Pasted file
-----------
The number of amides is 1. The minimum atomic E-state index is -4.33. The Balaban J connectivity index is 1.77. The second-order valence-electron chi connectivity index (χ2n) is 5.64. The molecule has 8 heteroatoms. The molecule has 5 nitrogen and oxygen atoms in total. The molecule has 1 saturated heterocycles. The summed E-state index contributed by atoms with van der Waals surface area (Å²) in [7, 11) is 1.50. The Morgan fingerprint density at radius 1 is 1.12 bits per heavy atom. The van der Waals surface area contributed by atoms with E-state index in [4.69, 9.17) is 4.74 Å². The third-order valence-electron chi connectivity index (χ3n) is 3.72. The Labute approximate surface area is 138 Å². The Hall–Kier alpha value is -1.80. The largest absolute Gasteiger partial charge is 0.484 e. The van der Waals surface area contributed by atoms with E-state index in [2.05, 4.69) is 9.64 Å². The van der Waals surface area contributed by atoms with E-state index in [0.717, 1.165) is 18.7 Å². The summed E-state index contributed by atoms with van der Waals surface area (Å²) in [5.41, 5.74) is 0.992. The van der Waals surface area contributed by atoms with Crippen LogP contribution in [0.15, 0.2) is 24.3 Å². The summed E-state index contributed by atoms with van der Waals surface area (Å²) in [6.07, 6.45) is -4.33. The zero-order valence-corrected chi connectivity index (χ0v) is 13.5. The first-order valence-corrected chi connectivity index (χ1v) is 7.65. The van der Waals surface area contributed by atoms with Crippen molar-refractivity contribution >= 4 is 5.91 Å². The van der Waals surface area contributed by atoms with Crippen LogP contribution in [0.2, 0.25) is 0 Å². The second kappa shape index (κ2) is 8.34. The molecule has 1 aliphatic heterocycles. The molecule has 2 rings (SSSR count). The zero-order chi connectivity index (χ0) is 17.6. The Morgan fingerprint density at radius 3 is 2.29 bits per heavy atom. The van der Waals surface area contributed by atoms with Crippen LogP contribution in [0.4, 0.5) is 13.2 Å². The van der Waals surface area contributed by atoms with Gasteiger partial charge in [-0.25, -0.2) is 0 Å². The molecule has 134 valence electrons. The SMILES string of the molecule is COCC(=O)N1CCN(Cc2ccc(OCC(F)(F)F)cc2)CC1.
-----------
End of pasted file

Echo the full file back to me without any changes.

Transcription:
The number of amides is 1. The minimum atomic E-state index is -4.33. The Balaban J connectivity index is 1.77. The second-order valence-electron chi connectivity index (χ2n) is 5.64. The molecule has 8 heteroatoms. The molecule has 5 nitrogen and oxygen atoms in total. The molecule has 1 saturated heterocycles. The summed E-state index contributed by atoms with van der Waals surface area (Å²) in [7, 11) is 1.50. The Morgan fingerprint density at radius 1 is 1.12 bits per heavy atom. The van der Waals surface area contributed by atoms with E-state index in [4.69, 9.17) is 4.74 Å². The third-order valence-electron chi connectivity index (χ3n) is 3.72. The Labute approximate surface area is 138 Å². The Hall–Kier alpha value is -1.80. The largest absolute Gasteiger partial charge is 0.484 e. The van der Waals surface area contributed by atoms with E-state index in [2.05, 4.69) is 9.64 Å². The van der Waals surface area contributed by atoms with E-state index in [0.717, 1.165) is 18.7 Å². The summed E-state index contributed by atoms with van der Waals surface area (Å²) in [5.41, 5.74) is 0.992. The van der Waals surface area contributed by atoms with Crippen LogP contribution in [0.15, 0.2) is 24.3 Å². The summed E-state index contributed by atoms with van der Waals surface area (Å²) in [6.07, 6.45) is -4.33. The zero-order valence-corrected chi connectivity index (χ0v) is 13.5. The first-order valence-corrected chi connectivity index (χ1v) is 7.65. The van der Waals surface area contributed by atoms with Crippen molar-refractivity contribution >= 4 is 5.91 Å². The van der Waals surface area contributed by atoms with Crippen LogP contribution in [0.2, 0.25) is 0 Å². The second kappa shape index (κ2) is 8.34. The molecule has 1 aliphatic heterocycles. The molecule has 2 rings (SSSR count). The zero-order chi connectivity index (χ0) is 17.6. The Morgan fingerprint density at radius 3 is 2.29 bits per heavy atom. The van der Waals surface area contributed by atoms with Crippen LogP contribution in [0.4, 0.5) is 13.2 Å². The van der Waals surface area contributed by atoms with Gasteiger partial charge in [-0.25, -0.2) is 0 Å². The molecule has 134 valence electrons. The SMILES string of the molecule is COCC(=O)N1CCN(Cc2ccc(OCC(F)(F)F)cc2)CC1.